Masters pomp and pageantry embodied in a 42 Long

It's a jacket like no other.

With its rich shade of green known the world over simply as "Masters green," an Augusta National logo on the crest and brass buttons, the jacket symbolizes all the pomp and pageantry of the year's first major in a 42 Long.

It is as exclusive as it is coveted, and all those college bowl game officials who try adding a little class to their shindigs by donning lemon yellow or tangerine jackets wind up looking like tacky copycoats. It takes a major title or a major pile of money to get a green jacket, and unless you're the current Masters champion, you can only wear it when you return to that little corner of heaven known as Augusta National.

Like the game itself, the tradition of the green jacket is borrowed from overseas.

When Bobby Jones had dinner at Royal Liverpool during the 1930 British Open, the second leg of his Grand Slam, the red jackets worn by the club's captains caught his eye. When Jones and Augusta National co-founder Clifford Roberts began their tournament, they remembered those classy jackets and decided their members should have something similar. That way, if patrons had any questions, all they'd have to do was approach one of the "Green Jackets."

Members began wearing their jackets at the 1937 Masters. Twelve years later, the club extended the honor to Sam Snead, that year's winner, and the Masters champion has been presented with his very own ever since.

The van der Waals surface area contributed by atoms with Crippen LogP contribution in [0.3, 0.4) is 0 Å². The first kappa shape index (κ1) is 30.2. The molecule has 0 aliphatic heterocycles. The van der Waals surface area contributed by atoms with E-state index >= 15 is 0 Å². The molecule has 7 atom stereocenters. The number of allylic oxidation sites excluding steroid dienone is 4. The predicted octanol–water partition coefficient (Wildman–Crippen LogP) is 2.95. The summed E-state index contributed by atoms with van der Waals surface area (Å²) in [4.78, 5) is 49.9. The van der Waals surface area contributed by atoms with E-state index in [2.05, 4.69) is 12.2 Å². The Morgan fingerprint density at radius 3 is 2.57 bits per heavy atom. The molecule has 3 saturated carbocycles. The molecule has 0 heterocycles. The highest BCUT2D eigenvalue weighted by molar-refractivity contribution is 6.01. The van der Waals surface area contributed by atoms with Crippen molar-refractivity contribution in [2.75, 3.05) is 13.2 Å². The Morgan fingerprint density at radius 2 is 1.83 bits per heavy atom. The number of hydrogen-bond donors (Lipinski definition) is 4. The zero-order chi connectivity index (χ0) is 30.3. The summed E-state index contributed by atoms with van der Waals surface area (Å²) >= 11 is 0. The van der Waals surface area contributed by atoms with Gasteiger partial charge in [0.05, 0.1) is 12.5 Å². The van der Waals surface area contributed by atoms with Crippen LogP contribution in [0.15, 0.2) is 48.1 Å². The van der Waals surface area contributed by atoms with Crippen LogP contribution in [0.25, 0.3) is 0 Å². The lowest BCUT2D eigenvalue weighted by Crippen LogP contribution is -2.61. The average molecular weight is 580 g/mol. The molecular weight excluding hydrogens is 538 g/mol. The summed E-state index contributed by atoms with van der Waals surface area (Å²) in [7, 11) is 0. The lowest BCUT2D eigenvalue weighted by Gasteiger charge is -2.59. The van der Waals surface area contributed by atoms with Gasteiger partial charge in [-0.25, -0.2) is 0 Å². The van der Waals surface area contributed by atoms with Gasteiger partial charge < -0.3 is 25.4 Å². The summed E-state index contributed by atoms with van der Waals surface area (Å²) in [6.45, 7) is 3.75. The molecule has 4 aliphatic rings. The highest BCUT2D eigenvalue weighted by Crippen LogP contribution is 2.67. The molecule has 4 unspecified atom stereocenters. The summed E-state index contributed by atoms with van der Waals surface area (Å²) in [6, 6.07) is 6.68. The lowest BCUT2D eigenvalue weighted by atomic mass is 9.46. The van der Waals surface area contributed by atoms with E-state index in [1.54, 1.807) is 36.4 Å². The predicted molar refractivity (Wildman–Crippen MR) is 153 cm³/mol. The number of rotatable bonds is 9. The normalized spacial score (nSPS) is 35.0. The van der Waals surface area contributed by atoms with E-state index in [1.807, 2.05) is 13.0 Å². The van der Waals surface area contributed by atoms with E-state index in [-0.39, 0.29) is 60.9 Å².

In a well-choreographed and timeless ceremony that speaks to the genteel nature of golf's first major, the man who won the jacket the previous year helps the newly minted winner slip into his distinctive blazer.

To be sure, it's not the kind of jacket most men's clothing stores would stock — a bit too loud for a Tuesday business meeting; ditto for a night out on the town. But at one of the world's greatest golf courses, where colorful azaleas and tall Georgia pines are as much a part of the show as the players, it's perfect.

"When you're able to don the green jacket, it's the highest privilege in golf," Zach Johnson once said.

Nothing is left to chance at Augusta National, and the awarding of the green jacket is no exception.

Though the Masters is sometimes not decided until the 18th hole — and then some occasionally — it simply wouldn't do for a champion to jam his arms into a too-tight jacket during the presentation ceremony, watched by millions around the world. As the tournament winds down, possible winners are noted and someone goes to work pulling out jackets in appropriate sizes. Their real measurements will be taken later and their jacket custom-made.

The Masters champion can keep his jacket for a year, and can wear it wherever he pleases. Phil Mickelson sported his as he rolled through a Krispy Kreme drive-thru last year. But when he returns for the next year's tournament, the champion has to bring the jacket with him. It will be stored in a special room, never to leave the grounds again.

Unless, of course, he wins another Masters title.


AP Golf Writer Doug Ferguson contributed to this report.